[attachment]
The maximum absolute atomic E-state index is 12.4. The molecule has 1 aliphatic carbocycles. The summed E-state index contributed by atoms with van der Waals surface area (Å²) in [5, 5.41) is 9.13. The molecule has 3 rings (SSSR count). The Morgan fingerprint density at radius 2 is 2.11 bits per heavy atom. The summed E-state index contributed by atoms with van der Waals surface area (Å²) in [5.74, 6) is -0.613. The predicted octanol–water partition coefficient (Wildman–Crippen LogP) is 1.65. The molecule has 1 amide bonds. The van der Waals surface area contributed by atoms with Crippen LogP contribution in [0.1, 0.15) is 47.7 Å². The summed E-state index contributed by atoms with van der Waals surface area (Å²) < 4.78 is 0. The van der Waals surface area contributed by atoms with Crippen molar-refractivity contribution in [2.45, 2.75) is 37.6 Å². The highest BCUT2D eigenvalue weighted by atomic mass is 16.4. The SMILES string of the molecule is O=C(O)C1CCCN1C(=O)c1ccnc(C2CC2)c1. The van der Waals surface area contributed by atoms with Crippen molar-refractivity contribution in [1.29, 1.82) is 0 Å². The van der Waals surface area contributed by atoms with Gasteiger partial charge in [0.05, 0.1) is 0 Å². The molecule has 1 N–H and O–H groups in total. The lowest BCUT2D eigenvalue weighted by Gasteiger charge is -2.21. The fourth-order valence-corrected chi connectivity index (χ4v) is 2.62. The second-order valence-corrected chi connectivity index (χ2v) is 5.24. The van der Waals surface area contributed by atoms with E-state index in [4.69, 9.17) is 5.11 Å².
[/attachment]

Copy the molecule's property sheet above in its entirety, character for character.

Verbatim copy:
The maximum absolute atomic E-state index is 12.4. The molecule has 1 aliphatic carbocycles. The summed E-state index contributed by atoms with van der Waals surface area (Å²) in [5, 5.41) is 9.13. The molecule has 3 rings (SSSR count). The Morgan fingerprint density at radius 2 is 2.11 bits per heavy atom. The summed E-state index contributed by atoms with van der Waals surface area (Å²) in [5.74, 6) is -0.613. The predicted octanol–water partition coefficient (Wildman–Crippen LogP) is 1.65. The molecule has 1 amide bonds. The van der Waals surface area contributed by atoms with Crippen LogP contribution in [0.1, 0.15) is 47.7 Å². The summed E-state index contributed by atoms with van der Waals surface area (Å²) < 4.78 is 0. The van der Waals surface area contributed by atoms with Crippen molar-refractivity contribution in [2.45, 2.75) is 37.6 Å². The highest BCUT2D eigenvalue weighted by atomic mass is 16.4. The SMILES string of the molecule is O=C(O)C1CCCN1C(=O)c1ccnc(C2CC2)c1. The van der Waals surface area contributed by atoms with Crippen molar-refractivity contribution in [1.29, 1.82) is 0 Å². The van der Waals surface area contributed by atoms with Gasteiger partial charge in [0.05, 0.1) is 0 Å². The molecule has 1 N–H and O–H groups in total. The lowest BCUT2D eigenvalue weighted by Gasteiger charge is -2.21. The fourth-order valence-corrected chi connectivity index (χ4v) is 2.62. The second-order valence-corrected chi connectivity index (χ2v) is 5.24. The van der Waals surface area contributed by atoms with E-state index in [4.69, 9.17) is 5.11 Å².